In the present state of Congressional opinion, high-level meetings that only resulted in an exchange of views would be a setback. Meetings that achieved or clearly foreshadowed concrete economic agreements would be helpful in both countries, and could also be the occasion for reaffirming the central political and security importance of the US Japanese relations.7 (C)

I will submit a further progress report to you when I return from Tokyo. (U)

  1. Source: Carter Library, National Security Affairs, Brzezinski Material, Brzezinski Office File, Country Chron File, Box 24, Japan: 1–3/79. Confidential. Sent for information. Carter wrote at the top of the page: “Good memo. J.” The memorandum was sent to Brzezinski for forwarding to Carter under cover of a February 27 note from Owen, who noted that he had checked the memorandum with Platt. (Ibid.)
  2. Between November 1978 and March 1979, Owen and Mansfield exchanged a series of letters on U.S.-Japanese economic relations; the letters are in the Carter Library, National Security Affairs, Staff Material, Special Projects File, Henry Owen, Box 22, Japan Bilateral 3/79 in Tokyo: 3/79 [II].
  3. See Document 311.
  4. Carter wrote “good” in the margin adjacent to this paragraph.
  5. Memoranda of conversation of the February 1979 meetings between U.S. officials and Takeshi Yasukawa, Ohira’s personal representative, are in the Carter Library, National Security Affairs, Staff Material, Special Projects File, Henry Owen, Box 22, Japan Bilateral 3/79 in Tokyo: 3/79 [II]; Carter Library, National Security Affairs, Staff Material, Special Projects File, Henry Owen, Box 22, Memcons: 1–4/79; and Carter Library, National Security Affairs, Brzezinski Material, Brzezinski Office File, Country Chron File, Box 24, Japan: 1–3/79.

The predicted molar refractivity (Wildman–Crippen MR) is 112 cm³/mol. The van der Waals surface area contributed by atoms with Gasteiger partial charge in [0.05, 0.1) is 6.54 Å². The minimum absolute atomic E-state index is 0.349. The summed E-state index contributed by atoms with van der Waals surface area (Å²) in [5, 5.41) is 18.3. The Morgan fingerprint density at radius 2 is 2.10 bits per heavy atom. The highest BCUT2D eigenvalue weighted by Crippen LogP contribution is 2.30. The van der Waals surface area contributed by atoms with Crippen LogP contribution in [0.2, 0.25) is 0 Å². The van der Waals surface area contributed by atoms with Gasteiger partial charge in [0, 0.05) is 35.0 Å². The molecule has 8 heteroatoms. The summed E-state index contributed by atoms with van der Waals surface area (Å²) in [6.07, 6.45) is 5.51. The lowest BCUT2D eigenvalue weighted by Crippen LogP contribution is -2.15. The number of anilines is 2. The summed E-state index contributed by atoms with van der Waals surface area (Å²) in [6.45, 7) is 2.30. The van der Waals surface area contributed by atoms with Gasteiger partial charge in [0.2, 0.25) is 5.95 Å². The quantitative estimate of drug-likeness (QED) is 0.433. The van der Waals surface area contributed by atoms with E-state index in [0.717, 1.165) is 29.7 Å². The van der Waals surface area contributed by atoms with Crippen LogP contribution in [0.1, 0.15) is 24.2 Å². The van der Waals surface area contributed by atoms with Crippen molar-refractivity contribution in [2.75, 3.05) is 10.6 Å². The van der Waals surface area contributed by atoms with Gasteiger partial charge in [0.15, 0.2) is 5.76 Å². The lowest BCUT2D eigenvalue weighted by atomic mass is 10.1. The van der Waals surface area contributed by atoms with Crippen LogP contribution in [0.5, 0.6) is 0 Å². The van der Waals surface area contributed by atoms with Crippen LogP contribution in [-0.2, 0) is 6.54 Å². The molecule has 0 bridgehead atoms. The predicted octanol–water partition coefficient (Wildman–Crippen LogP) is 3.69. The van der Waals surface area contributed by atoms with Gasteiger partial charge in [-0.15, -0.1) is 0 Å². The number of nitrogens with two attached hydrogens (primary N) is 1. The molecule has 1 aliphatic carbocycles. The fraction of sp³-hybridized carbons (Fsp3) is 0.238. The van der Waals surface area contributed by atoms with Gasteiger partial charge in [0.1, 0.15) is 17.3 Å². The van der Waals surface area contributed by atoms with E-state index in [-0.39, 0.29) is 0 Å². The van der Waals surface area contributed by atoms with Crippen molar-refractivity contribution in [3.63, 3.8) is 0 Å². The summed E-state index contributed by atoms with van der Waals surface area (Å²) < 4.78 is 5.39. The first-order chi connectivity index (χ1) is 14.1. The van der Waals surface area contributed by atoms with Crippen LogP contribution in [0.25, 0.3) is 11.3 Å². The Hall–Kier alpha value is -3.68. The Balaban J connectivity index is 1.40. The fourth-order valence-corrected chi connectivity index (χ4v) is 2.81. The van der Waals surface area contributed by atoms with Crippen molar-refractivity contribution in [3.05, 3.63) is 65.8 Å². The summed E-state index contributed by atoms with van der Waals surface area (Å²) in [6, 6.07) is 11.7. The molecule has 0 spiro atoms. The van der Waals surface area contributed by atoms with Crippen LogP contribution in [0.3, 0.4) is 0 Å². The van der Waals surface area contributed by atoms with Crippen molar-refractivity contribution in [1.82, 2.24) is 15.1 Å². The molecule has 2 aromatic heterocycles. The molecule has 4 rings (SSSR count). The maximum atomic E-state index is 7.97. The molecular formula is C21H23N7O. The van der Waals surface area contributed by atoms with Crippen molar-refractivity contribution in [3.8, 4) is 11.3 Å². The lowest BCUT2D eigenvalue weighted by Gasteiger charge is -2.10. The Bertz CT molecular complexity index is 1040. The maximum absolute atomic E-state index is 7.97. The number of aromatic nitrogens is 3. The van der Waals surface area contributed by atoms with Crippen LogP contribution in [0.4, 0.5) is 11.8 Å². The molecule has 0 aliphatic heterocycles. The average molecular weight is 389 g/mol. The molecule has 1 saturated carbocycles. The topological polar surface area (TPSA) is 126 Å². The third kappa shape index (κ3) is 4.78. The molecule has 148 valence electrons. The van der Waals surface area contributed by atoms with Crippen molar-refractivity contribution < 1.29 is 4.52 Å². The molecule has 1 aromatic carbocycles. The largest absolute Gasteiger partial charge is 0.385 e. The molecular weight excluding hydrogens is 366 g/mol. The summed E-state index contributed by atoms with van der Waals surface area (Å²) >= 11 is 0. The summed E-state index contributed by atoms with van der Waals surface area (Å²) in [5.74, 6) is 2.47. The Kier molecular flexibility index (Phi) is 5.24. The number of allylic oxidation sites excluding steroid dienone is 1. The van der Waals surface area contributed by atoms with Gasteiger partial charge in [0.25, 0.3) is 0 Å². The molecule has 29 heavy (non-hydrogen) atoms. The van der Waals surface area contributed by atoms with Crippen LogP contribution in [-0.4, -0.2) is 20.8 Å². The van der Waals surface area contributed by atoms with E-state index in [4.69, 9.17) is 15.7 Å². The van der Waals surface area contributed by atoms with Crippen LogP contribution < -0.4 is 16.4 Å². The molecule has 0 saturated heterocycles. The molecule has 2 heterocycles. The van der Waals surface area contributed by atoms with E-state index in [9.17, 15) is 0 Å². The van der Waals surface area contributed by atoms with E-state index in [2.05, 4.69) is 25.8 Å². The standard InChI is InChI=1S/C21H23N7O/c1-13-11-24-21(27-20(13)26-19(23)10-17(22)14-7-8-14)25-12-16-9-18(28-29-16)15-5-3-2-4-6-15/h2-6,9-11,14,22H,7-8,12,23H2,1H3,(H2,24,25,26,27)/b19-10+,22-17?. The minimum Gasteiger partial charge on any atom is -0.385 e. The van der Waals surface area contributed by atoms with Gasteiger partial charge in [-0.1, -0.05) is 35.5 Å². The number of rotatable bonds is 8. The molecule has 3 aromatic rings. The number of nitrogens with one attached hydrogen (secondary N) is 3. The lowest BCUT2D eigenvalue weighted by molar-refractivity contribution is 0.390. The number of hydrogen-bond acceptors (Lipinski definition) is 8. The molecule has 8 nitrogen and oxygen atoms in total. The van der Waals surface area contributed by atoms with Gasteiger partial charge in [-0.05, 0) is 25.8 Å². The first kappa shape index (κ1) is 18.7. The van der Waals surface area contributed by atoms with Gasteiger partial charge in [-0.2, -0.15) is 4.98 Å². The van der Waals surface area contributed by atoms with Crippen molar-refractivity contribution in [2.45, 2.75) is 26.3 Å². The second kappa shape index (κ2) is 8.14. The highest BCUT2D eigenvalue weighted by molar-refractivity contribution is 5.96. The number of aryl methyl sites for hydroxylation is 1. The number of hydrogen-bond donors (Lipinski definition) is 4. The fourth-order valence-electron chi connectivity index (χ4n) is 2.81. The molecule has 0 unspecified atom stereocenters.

6. Blumenthal visited Tokyo March 4–5 at the end of a trip to China that began on February 24. A memorandum of conversation of Blumenthal’s March 5 meeting with Ohira is in the Carter Library, National Security Affairs, Staff Material, Special Projects File, Henry Owen, Box 22, Japan Bilateral 3/79 in Tokyo: 3/79 [II]. Blumenthal reported on his trip to Carter in a March 5 memorandum. (Carter Library, Records of the Office of the Staff Secretary, Presidential File, Box 122, 3/7/79 [2] He also met with Carter on March 6 to discuss the trip. The portion of the March 5 memorandum on Blumenthal’s stay in China and the March 6 memorandum of conversation are printed in Foreign Relations, 1977–1980, vol. XIII, China, Documents 224 and 225.
  7. Carter wrote “True” in the margin adjacent to this paragraph.